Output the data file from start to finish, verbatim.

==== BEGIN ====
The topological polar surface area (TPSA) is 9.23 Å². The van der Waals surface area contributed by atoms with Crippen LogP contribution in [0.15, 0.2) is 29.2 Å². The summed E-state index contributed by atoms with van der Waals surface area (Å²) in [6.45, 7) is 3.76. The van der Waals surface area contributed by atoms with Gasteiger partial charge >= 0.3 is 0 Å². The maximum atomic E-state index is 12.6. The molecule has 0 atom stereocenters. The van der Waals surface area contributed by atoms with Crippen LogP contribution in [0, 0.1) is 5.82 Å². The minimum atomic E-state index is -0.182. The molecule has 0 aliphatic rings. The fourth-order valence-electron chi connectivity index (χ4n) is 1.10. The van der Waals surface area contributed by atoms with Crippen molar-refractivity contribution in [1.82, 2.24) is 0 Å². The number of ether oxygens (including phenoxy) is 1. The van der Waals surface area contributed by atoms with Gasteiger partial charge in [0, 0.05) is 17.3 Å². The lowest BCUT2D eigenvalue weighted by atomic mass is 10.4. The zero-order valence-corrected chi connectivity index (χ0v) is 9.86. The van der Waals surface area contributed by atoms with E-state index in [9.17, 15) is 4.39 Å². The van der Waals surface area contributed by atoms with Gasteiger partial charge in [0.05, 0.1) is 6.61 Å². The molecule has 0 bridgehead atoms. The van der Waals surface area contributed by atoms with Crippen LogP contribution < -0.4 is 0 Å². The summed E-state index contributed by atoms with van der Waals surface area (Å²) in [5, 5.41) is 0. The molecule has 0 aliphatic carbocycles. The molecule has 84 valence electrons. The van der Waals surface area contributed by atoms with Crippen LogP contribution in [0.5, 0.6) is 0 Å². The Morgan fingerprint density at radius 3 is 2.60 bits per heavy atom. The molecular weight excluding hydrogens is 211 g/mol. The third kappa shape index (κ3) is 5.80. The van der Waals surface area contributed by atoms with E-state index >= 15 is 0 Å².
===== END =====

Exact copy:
The topological polar surface area (TPSA) is 9.23 Å². The van der Waals surface area contributed by atoms with Crippen LogP contribution in [0.15, 0.2) is 29.2 Å². The summed E-state index contributed by atoms with van der Waals surface area (Å²) in [6.45, 7) is 3.76. The van der Waals surface area contributed by atoms with Gasteiger partial charge >= 0.3 is 0 Å². The maximum atomic E-state index is 12.6. The molecule has 0 atom stereocenters. The van der Waals surface area contributed by atoms with Crippen LogP contribution in [0, 0.1) is 5.82 Å². The minimum atomic E-state index is -0.182. The molecule has 0 aliphatic rings. The fourth-order valence-electron chi connectivity index (χ4n) is 1.10. The van der Waals surface area contributed by atoms with Crippen molar-refractivity contribution in [1.82, 2.24) is 0 Å². The number of ether oxygens (including phenoxy) is 1. The van der Waals surface area contributed by atoms with Gasteiger partial charge in [0, 0.05) is 17.3 Å². The lowest BCUT2D eigenvalue weighted by atomic mass is 10.4. The zero-order valence-corrected chi connectivity index (χ0v) is 9.86. The van der Waals surface area contributed by atoms with E-state index in [9.17, 15) is 4.39 Å². The van der Waals surface area contributed by atoms with Gasteiger partial charge in [0.05, 0.1) is 6.61 Å². The molecule has 0 bridgehead atoms. The van der Waals surface area contributed by atoms with Crippen LogP contribution < -0.4 is 0 Å². The summed E-state index contributed by atoms with van der Waals surface area (Å²) in [5, 5.41) is 0. The molecule has 0 aliphatic carbocycles. The molecule has 84 valence electrons. The van der Waals surface area contributed by atoms with Crippen LogP contribution in [0.5, 0.6) is 0 Å². The Morgan fingerprint density at radius 3 is 2.60 bits per heavy atom. The molecular weight excluding hydrogens is 211 g/mol. The third kappa shape index (κ3) is 5.80. The van der Waals surface area contributed by atoms with E-state index >= 15 is 0 Å².